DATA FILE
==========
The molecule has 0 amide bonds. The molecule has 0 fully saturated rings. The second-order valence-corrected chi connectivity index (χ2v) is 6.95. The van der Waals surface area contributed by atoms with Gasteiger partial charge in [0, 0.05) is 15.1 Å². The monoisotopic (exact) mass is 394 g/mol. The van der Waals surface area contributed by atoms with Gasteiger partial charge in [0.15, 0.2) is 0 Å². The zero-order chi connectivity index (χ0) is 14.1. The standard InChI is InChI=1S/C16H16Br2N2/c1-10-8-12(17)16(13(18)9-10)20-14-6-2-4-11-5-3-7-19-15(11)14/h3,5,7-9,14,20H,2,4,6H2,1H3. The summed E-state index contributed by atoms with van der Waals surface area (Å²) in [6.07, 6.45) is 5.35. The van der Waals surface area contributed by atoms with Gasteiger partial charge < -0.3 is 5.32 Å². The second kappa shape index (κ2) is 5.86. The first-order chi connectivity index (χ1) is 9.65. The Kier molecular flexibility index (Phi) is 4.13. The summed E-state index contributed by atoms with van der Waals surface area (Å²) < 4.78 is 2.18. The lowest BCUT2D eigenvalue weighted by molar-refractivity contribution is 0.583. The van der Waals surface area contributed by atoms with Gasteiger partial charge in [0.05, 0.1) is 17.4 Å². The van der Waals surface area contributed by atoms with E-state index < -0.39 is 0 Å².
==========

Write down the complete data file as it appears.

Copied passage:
The molecule has 0 amide bonds. The molecule has 0 fully saturated rings. The second-order valence-corrected chi connectivity index (χ2v) is 6.95. The van der Waals surface area contributed by atoms with Gasteiger partial charge in [0, 0.05) is 15.1 Å². The monoisotopic (exact) mass is 394 g/mol. The van der Waals surface area contributed by atoms with Gasteiger partial charge in [0.15, 0.2) is 0 Å². The zero-order chi connectivity index (χ0) is 14.1. The standard InChI is InChI=1S/C16H16Br2N2/c1-10-8-12(17)16(13(18)9-10)20-14-6-2-4-11-5-3-7-19-15(11)14/h3,5,7-9,14,20H,2,4,6H2,1H3. The summed E-state index contributed by atoms with van der Waals surface area (Å²) in [6.07, 6.45) is 5.35. The van der Waals surface area contributed by atoms with Gasteiger partial charge < -0.3 is 5.32 Å². The second kappa shape index (κ2) is 5.86. The first-order chi connectivity index (χ1) is 9.65. The Kier molecular flexibility index (Phi) is 4.13. The summed E-state index contributed by atoms with van der Waals surface area (Å²) < 4.78 is 2.18. The lowest BCUT2D eigenvalue weighted by molar-refractivity contribution is 0.583. The van der Waals surface area contributed by atoms with Gasteiger partial charge in [0.05, 0.1) is 17.4 Å². The van der Waals surface area contributed by atoms with E-state index < -0.39 is 0 Å².